Colorado Springs apartments in high demand
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The Vineyards of Colorado Springs, on the city's northeast side at the northeast corner of Woodmen Road and Rangewood Drive. Demand for apartments remains high even as historically low mortgage rates are making it possible for many people to build or buy a house. RICH LADEN, THE GAZETTE

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A strong demand for Colorado Springs apartments pushed the area's multi-family vacancy rate to its lowest level in almost 12 years during the first quarter, a report by the Colorado Division of Housing and the Apartment Association of Southern Colorado shows.

The vacancy rate from January through March dropped to 5.6 percent, down from 6.4 percent during the same period last year and 7.1 percent in the fourth quarter of 2012, according to the report. It was the lowest rate for any three-month period since 5.4 percent in the third quarter of 2001.

Colorado Springs' northwest side had a 3.7 percent vacancy rate in the first quarter, which was the area's lowest; the rate was highest on the city's southeast side - 7.3 percent rate.

Reflecting the rising demand for apartments, first-quarter rents averaged $787.74 a month - a nearly $33 spike from $754.77 during the same period in 2012, but down $3.21 from the fourth quarter's record high of $790.95.

Rents averaged $927.05 on the northwest side, which was the area's highest in the first quarter; the lowest average rent, $601.93, was found in the city of Fountain and unincorporated Security and Widefield, south of the Springs.

The ratcheted-up demand for apartments comes at a time when historically low mortgage rates are making it possible for many people to build or buy a single-family home. So why are apartments filling up at such a rapid pace?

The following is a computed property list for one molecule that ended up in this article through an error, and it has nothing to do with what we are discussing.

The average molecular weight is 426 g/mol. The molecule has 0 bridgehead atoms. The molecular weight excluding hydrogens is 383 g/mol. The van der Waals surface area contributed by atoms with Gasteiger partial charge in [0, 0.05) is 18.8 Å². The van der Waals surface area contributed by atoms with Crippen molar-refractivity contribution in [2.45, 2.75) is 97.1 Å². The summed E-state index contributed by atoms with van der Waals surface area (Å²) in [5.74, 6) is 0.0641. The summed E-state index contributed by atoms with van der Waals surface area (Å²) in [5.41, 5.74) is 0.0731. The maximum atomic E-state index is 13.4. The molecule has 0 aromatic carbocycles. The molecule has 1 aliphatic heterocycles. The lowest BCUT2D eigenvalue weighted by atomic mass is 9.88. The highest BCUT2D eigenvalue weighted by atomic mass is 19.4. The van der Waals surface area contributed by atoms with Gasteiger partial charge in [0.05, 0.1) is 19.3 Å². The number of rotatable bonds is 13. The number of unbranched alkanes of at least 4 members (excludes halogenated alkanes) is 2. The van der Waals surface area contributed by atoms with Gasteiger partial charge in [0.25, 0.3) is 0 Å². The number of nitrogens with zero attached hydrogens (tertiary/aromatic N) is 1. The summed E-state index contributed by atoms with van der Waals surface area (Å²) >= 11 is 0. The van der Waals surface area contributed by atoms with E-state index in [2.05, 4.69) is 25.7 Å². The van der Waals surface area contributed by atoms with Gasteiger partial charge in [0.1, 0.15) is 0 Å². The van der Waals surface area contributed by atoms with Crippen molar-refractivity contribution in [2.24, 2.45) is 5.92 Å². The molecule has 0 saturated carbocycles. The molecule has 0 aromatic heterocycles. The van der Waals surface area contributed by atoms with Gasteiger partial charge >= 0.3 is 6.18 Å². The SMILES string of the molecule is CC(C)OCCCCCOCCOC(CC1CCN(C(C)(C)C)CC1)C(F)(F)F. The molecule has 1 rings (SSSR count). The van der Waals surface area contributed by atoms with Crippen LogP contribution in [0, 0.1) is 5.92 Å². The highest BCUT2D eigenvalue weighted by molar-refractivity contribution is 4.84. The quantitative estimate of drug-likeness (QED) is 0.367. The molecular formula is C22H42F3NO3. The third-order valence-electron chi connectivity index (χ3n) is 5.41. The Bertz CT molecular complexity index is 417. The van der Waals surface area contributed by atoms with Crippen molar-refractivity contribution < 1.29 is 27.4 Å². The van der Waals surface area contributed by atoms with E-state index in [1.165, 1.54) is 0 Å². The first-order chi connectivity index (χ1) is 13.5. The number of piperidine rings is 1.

Some of the same factors that are propelling housing - an improving economy and better job numbers - also are driving the apartment market, said Ryan McMaken, a Housing Division economist. A report this week showed the Colorado Springs-area unemployment rate fell to 8.3 percent in March, the lowest in four years.

'There's overall demand (for apartments) because people are staying in town and the employment situation is looking a little bit better, ' McMaken said.

What's more, despite the low mortgage rates, 'not everybody can afford a home or qualify for the loan, ' he said.

And as the single-family market improves, home prices are rising, which will keep some renters in their apartments, McMaken added.

'Clearly, more people are buying houses, ' he said. 'Prices of those houses will go up, too, and more and more people will be priced out even in the face of very low interest rates. '

Because of the demand, expect rents to continue to rise or hover near their record high, McMaken said. A decline in rents will happen only if the economy nosedives again, he said.

'Based on recent experience, it seems it would take a lot of worsening in the economy to drive rents back down, ' McMaken said.

The Housing Division and Apartment Association report is based on a survey of apartment owners and landlords, who submit their responses online. The first-quarter survey included information on 19,619 area apartments.


Contact Rich Laden: 636-0228 Twitter @richladen

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Business writer, Colorado Springs Gazette

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